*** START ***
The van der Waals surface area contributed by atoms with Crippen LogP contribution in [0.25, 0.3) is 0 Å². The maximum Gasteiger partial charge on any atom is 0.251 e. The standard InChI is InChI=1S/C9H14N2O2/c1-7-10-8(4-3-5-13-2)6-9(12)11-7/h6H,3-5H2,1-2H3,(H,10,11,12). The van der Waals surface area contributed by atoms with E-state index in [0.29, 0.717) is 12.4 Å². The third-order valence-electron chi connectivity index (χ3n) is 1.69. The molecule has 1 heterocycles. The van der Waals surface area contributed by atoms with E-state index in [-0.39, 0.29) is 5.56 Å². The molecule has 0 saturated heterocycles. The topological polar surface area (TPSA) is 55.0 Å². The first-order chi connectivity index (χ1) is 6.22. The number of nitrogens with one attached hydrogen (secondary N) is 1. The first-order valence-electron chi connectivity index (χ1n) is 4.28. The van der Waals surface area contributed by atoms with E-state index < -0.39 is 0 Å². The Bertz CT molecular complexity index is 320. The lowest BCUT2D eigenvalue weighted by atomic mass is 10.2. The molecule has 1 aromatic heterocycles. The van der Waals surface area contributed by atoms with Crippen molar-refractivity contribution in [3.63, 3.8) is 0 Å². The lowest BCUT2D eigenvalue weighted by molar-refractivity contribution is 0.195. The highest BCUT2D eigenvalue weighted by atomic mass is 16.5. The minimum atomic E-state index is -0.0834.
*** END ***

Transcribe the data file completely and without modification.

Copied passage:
The van der Waals surface area contributed by atoms with Crippen LogP contribution in [0.25, 0.3) is 0 Å². The maximum Gasteiger partial charge on any atom is 0.251 e. The standard InChI is InChI=1S/C9H14N2O2/c1-7-10-8(4-3-5-13-2)6-9(12)11-7/h6H,3-5H2,1-2H3,(H,10,11,12). The van der Waals surface area contributed by atoms with E-state index in [0.29, 0.717) is 12.4 Å². The third-order valence-electron chi connectivity index (χ3n) is 1.69. The molecule has 1 heterocycles. The van der Waals surface area contributed by atoms with E-state index in [-0.39, 0.29) is 5.56 Å². The molecule has 0 saturated heterocycles. The topological polar surface area (TPSA) is 55.0 Å². The first-order chi connectivity index (χ1) is 6.22. The number of nitrogens with one attached hydrogen (secondary N) is 1. The first-order valence-electron chi connectivity index (χ1n) is 4.28. The van der Waals surface area contributed by atoms with E-state index < -0.39 is 0 Å². The Bertz CT molecular complexity index is 320. The lowest BCUT2D eigenvalue weighted by atomic mass is 10.2. The molecule has 1 aromatic heterocycles. The van der Waals surface area contributed by atoms with Crippen molar-refractivity contribution in [3.63, 3.8) is 0 Å². The lowest BCUT2D eigenvalue weighted by molar-refractivity contribution is 0.195. The highest BCUT2D eigenvalue weighted by atomic mass is 16.5. The minimum atomic E-state index is -0.0834.